Friday, July 23, 2010

Humanity where you least expect it

As this road trip comes to a close I want to reflect on some of our seemingly insignificant experiences, some realizations I've had from putting ourselves out there at the mercy of unknown places. I would like to talk about full timers...not the respectable full timers..not the ones traveling the country at a breakneck pace with luxury coaches...the ones nobody wants to talk about in rv culture. I've seen the reviews of rv parks. They say something like "okay park, but a lot of full time residents", as if this were some kind of deplorable thing.  They live in old trailers that look like they would never make it down the road another time.Well, I'm here to tell you that some of the most generous, laid back, and peaceful folks happen to be those full time residents. Now you may not know this if you don't stop long enough to stretch out your legs and enjoy your surroundings...or if every day is filled with sightseeing itineraries, but if you do stay for more than a couple of nights like we have, you may get to know some of these friendly people.

Many of them are retired naturally but many of them are not. I think these are the sort we as a society find particularly unrespectable. We have found that these people have either suffered some sort of family tragedy, are possibly disabled to some degree, or believe it or not, many of them do go to work. You can hear the cars leaving early in the morning from rv parks in the same way that you might hear traffic in your old neighborhood, just on a smaller scale.

Our very first experience in Florida after we left was being sandwiched between a couple of full time residents at a rustic rv park. I remember watching the couple next to us in the airstream and noting how content they seemed to be. They would get up every morning to sit outside at the bench over coffee for conversation, just very friendly people without a care in the world. They have an old tiny airstream trailer from the sixties but I remember thinking that if this was how carefree life could be outside of the city and rat race, sign me up.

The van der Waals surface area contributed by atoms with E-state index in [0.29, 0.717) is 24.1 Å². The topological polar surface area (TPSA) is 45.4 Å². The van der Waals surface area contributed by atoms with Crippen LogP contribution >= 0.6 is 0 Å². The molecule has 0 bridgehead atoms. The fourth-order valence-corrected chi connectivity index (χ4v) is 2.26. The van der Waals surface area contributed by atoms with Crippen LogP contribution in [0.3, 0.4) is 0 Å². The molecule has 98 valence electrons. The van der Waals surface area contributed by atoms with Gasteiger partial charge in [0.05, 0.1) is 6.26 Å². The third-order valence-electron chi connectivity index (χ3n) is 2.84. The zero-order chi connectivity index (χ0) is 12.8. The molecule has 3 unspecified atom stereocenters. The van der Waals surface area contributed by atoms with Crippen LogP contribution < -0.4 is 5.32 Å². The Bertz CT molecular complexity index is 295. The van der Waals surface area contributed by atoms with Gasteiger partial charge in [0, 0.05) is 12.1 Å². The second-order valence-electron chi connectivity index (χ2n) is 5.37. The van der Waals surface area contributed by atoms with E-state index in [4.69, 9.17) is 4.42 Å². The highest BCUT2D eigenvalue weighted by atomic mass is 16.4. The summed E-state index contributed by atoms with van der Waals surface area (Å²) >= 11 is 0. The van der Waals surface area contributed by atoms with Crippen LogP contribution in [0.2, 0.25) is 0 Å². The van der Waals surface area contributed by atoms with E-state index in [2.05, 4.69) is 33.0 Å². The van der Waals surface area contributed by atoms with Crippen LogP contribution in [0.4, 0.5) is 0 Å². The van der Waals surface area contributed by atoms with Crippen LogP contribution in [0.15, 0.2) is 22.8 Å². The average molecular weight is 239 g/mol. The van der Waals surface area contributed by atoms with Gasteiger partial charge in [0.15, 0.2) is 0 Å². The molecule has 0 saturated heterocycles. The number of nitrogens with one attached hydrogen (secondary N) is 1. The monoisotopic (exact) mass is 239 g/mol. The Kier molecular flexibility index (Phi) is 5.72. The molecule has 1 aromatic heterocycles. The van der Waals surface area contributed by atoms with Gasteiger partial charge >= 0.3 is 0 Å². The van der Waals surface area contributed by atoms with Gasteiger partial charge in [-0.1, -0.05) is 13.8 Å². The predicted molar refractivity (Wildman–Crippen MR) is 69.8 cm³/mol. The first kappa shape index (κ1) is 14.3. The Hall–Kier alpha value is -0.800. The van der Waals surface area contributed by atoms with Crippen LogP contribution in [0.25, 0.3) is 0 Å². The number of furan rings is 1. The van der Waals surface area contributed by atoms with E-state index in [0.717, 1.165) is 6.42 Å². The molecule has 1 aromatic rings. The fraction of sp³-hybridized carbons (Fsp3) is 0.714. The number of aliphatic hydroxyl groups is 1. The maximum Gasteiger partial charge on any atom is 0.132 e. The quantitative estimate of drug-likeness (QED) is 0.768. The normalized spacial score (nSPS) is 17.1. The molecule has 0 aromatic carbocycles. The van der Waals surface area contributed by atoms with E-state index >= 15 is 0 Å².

On the other side of us was Roy, a retired vet in his fifth wheel. He gave us free food from his freezer before we left.

There was the woman next to us in Austin who played cards with Ellery and taught him Sudoku.

We have met the most interesting people however in New Mexico. How could we forget Steve and Jackie's family in Carlsbad? They were a riot. They had three daughters and an aunt all traveling in an old class C much shorter than ours. They invited us to their barbecue and helped out with Ellery when we had to take Willow to the ER. They had the craziest setup at the state park. They had a mattress on top of their rv which they set out under the shaded pavilion with their tv outside. They just lounged back outside on the mattress watching American's not my thing but they sure were happy with their modest living arrangements. They talked us into stopping through Ruidoso which we had never heard of on the way to Albuquerque and we're sure glad they did because there we met another nice full time resident...

We pulled in to Ruidoso next to a younger guy, probably close to my age in an old seventies trailer. He helped us pull in and stood outside talking to Riki for the longest time. He walked us through the back trails which led us straight to midtown. The next morning he got out his toolbox and offered to work on the transmission while we were gone for no reason other than just to be nice. He found out Ellery was into coin collecting so he gave him some coins and a couple of books from his trailer. We're sorry we only stayed a couple of nights there but we sure appreciated his generosity.

When we stayed in Tijeras for a month we got to talk to a good number of full timers.Of course there was the little boy's grandfather Ellery played with who gave Ellery some walking sticks and took him out to lunch with his grandson. There was another guy who worked for the park and also for an organization that helps Native Americans. He set up a scavenger hunt in the woods with little trinkets the kids could collect and then turn it to him for grab bag toys he had bought from the thrift store.

Since we've arrived at this park in Taos we have met many interesting characters and full timers. There is the man who hand carves the most beautiful wooden animals and sells them to the tourists down at the Gorge. Not long after we arrived he bestowed a couple of animals to the kids. The guy across from us gave Ellery some turquoise and told him how to find it in the campground. Heck, I know we are in New Mexico but I didn't even know you could still dig up turquoise.

And then there is the father of another girl Ellery had met here before she went back to stay with her mom. We have had some real good conversations with him about the state of the world. He actually owns a ranch and has dreams of starting an intentional community but not enough capital to do it. He is the one who graciously offered to let us borrow any of his furniture in storage here.